To illustrate this, he recalled a Muslim he had known who had been ill while on the Hajj—a physically rigorous pilgrimage to Mecca.

“He had gone to Mecca during the Hajj, which is very difficult,” Father Borders said. “He said, ‘Thank God I had the flu’ because he saw the care [that he received] more than at any other time. He saw people as they were.”

From Father Border’s perspective, this Muslim’s clearer vision of God was mediated through the care he received from other people. Rather than seeing his illness as a curse, he was thankful for it as a blessing.

Father Border’s turn to Islam in thinking about the mystery of suffering did not reflect any sort of religious indifference on his part. Toward the end of his life, he recalled how his travels around the world eventually led him back home, both physically and spiritually.

“Geographically, I’ve made a big loop. Spiritually, I’ve made a big loop,” Father Borders said. “But I always returned. And so my return here is kind of like my return to Christianity.”

Father Joseph Moriarty, vocation director for the archdiocese, reflected on his respect for Islam and saw a fundamental aspect of his personality revealed.

“Mother Teresa once said, ‘Before all else, we must recognize the imprint of God upon all people,’ ” Father Moriarty said. “That was a kind of unique gift that Larry had. It was a real equalizer in his life. He had a very large worldview.”

Retired diocesan priest Father Larry Richardt, who was involved in Father Borders’ priestly formation at Saint Meinrad School of Theology, echoed Father Moriarty’s thoughts.

“I think that was one of his great qualities,” Father Richardt said, “his reverent attitude toward others.”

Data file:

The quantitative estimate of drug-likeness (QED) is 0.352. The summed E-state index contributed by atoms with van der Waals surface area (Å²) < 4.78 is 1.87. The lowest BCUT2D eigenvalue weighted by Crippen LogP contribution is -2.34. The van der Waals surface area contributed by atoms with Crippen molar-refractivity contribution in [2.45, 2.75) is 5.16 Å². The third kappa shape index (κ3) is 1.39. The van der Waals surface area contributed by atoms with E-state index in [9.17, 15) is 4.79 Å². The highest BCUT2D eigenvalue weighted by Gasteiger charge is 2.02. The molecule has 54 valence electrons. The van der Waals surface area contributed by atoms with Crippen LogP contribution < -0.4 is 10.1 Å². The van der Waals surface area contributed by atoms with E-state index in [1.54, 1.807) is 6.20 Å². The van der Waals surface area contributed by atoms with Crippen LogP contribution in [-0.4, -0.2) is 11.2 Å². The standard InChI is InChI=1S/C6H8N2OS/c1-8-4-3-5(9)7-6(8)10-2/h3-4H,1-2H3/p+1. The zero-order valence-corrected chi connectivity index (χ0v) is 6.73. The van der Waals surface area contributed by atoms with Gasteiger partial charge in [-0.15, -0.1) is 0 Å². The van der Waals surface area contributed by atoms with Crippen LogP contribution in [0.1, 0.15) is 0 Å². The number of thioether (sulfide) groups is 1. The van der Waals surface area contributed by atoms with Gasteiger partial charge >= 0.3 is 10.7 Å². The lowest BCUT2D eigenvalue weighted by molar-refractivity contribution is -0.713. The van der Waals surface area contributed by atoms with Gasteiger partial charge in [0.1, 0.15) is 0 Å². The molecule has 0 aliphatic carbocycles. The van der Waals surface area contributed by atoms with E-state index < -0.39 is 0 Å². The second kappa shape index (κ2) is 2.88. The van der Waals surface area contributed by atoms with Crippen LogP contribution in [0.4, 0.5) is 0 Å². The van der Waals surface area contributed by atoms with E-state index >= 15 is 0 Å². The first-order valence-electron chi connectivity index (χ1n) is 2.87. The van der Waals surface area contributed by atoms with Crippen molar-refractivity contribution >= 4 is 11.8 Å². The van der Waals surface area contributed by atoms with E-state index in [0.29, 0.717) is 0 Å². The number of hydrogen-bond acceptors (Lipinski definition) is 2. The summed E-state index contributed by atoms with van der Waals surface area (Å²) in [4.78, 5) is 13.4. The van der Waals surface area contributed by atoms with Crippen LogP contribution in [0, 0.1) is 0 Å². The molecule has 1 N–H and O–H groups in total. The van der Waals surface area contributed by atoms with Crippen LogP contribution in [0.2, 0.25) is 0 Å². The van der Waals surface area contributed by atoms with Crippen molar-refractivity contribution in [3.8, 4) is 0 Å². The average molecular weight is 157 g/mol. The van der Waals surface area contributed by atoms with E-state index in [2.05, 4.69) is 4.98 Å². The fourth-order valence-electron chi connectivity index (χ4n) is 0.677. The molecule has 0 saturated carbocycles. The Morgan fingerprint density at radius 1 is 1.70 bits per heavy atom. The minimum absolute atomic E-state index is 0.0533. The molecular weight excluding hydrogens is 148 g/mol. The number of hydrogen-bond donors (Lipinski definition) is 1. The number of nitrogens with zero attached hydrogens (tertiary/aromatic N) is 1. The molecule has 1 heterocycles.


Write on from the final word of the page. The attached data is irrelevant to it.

And in revering whatever is true in any person, Father Borders would seem to have wanted to imitate it.

In a way similar to the experience of his Muslim acquaintance who had been sick while on the Hajj, Father Borders did not allow ordinary human pride to get in the way of his accepting care from others as he struggled with cancer.

Father Donald Schmidlin, the priest who had received him into full communion in the Church in 1979, noted this trait in his friend in an incident that happened shortly before Father Borders’ death.

Father Schmidlin and Father Borders were arriving at a tavern in Napoleon for lunch.

“He got out of the car and as he was trying to get up the curb, he fell,” Father Schmidlin said. “He told me, ‘Just go in the tavern. There’s some people there who can help.’

“He just took it as a matter of course. It didn’t distress him.”

Father Border’s tranquil acceptance of his fall and the help he received mirrored his overall attitude toward the disease that eventually took his life.

Like his Muslim acquaintances that he remembered, he saw his cancer as an opportunity to enter more into deep contemplation, to see God more clearly.

“I just want to sit back and take in the whole mystery of God,” Father Borders said. “I know that I don’t know what will happen in that twinkling of an eye, as St. Paul said.

“I don’t think about it. I don’t try to get it to rational thought. I just accept it as a mystery.”

Nevertheless, the acceptance and experience of a mystery so far beyond human reason was a challenge for Father Borders, whose life was so marked by intellectual curiosity.

“There is always the old mind wanting [to say], ‘Now what do you mean by that?’ ” Father Borders said. “But, no, I’m entering the cloud of unknowing.” †


Local site Links: